A couple months ago, my father and I had a conversation. My dad has been reflecting on his life a lot lately and there were some things he wanted to say. Most surprising to me was this one thought he had, this fear that he hadn't been the father I wanted or needed throughout my life. He asked me to think about times when I needed him and he wasn't there or when things didn't go the way I thought they should.
Here's what I remember:
As I have documented here before, my father isn't my biological dad. My mom met him the year after I was born. I was adopted by him when I was 13. I don't know—or care to know—my biological father. That adoption is the only thing that I wish had gone differently. Not the adoption itself. I love my dad. I love my family. I wouldn't change that for the world. At 13, however, I had already created an identity for myself. I was a Saunders. I was proud of being a Saunders. I felt strongly about being the lone Saunders grandson (which I still am) and the importance of carrying that name forward meant. So, my challenge with the process of adoption was that nobody talked to me about it. Nobody explained why we were doing it. What it meant for me. Nobody asked me how I felt about it. And, to be frank, that pissed me off.
Anybody who knows me, I suspect, generally understands this about who I am: I am incredibly independent, ridiculously curious, and hate not being trusted with information. I have always been this way. Since my youngest days, I have always wanted to be a part of the conversation. If there's anything that I would like for my relationship with my father, it's this -- that we could talk more. I mean really talk. We've rarely been on the same wavelength in conversation. I've rarely felt unguarded with him, protective of my feelings and his, protective of my view of him and his view of me. I've gotten more open with age but this is still a challenge. I don't talk with any of my family enough but this is even more stark with my dad. Even when we do talk, I worry I'm not doing enough to just be present, just be normal, just be me when I'm with him.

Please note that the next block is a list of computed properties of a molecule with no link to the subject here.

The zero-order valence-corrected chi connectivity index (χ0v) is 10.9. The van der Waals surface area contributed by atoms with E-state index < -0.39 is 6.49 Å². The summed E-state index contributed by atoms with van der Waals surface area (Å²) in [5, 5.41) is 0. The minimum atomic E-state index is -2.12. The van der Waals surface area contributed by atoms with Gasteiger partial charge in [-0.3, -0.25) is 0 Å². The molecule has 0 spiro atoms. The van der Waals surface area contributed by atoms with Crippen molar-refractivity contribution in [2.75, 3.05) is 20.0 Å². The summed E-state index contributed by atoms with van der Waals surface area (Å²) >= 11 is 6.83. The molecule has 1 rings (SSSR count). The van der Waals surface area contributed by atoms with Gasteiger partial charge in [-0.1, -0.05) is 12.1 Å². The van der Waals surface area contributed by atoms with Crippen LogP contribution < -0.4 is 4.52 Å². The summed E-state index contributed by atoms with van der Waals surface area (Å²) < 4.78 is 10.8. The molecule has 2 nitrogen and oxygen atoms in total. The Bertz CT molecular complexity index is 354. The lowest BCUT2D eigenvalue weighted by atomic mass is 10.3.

Here's what else I remember:
His patience with me as I never quite took to music the way he loved it; playing baseball in the backyard; his challenges to me to be a much more active member of the family; teaching me how to ride a bike and drive a car; showing me what it meant to be an independent adult; being stern and firm when I needed it; and, letting me be who I am.
And the music. It's kind of amazing to live in a house dominated by beautiful sounds, masterful playing, and a constant stream of creative individuals walking through the door. I may not play but I appreciate music greatly -- a wide variety of sounds. I appreciate the hard work it takes to be great at something. I understand the singular passion and focus it takes to make beautiful things.
My dad still practices for hours on end to this day. I couldn't make it through 30 minutes at the piano when I was 7.
His fingers make magic.
Happy Father's Day.